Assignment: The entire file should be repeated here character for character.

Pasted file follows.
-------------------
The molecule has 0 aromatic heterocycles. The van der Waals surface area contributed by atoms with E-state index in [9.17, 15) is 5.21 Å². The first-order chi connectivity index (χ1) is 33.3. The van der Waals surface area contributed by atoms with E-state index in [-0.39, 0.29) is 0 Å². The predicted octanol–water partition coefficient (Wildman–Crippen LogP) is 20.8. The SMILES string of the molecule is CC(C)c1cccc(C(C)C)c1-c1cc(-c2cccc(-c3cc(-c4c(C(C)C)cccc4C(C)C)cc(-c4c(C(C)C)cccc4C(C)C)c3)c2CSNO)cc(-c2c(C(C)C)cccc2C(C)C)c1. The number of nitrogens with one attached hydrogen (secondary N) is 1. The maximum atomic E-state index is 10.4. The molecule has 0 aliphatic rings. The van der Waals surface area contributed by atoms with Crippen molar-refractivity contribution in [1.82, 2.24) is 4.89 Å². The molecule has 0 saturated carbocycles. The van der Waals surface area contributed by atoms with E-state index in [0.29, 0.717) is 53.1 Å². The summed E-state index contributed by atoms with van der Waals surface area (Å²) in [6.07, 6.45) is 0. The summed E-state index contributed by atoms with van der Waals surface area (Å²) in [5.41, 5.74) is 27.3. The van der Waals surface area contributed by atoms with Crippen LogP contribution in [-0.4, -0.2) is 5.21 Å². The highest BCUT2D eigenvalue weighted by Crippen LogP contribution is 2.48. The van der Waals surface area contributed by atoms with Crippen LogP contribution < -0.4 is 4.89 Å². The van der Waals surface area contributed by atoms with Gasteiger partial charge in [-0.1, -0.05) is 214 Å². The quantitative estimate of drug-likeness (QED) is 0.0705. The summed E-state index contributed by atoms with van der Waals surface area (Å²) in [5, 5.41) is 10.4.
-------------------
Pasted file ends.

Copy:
The molecule has 0 aromatic heterocycles. The van der Waals surface area contributed by atoms with E-state index in [9.17, 15) is 5.21 Å². The first-order chi connectivity index (χ1) is 33.3. The van der Waals surface area contributed by atoms with E-state index in [-0.39, 0.29) is 0 Å². The predicted octanol–water partition coefficient (Wildman–Crippen LogP) is 20.8. The SMILES string of the molecule is CC(C)c1cccc(C(C)C)c1-c1cc(-c2cccc(-c3cc(-c4c(C(C)C)cccc4C(C)C)cc(-c4c(C(C)C)cccc4C(C)C)c3)c2CSNO)cc(-c2c(C(C)C)cccc2C(C)C)c1. The number of nitrogens with one attached hydrogen (secondary N) is 1. The maximum atomic E-state index is 10.4. The molecule has 0 aliphatic rings. The van der Waals surface area contributed by atoms with Crippen molar-refractivity contribution in [1.82, 2.24) is 4.89 Å². The molecule has 0 saturated carbocycles. The van der Waals surface area contributed by atoms with E-state index in [0.29, 0.717) is 53.1 Å². The summed E-state index contributed by atoms with van der Waals surface area (Å²) in [6.07, 6.45) is 0. The summed E-state index contributed by atoms with van der Waals surface area (Å²) in [5.41, 5.74) is 27.3. The van der Waals surface area contributed by atoms with Crippen LogP contribution in [-0.4, -0.2) is 5.21 Å². The highest BCUT2D eigenvalue weighted by Crippen LogP contribution is 2.48. The van der Waals surface area contributed by atoms with Crippen LogP contribution < -0.4 is 4.89 Å². The van der Waals surface area contributed by atoms with Gasteiger partial charge in [-0.1, -0.05) is 214 Å². The quantitative estimate of drug-likeness (QED) is 0.0705. The summed E-state index contributed by atoms with van der Waals surface area (Å²) in [5, 5.41) is 10.4.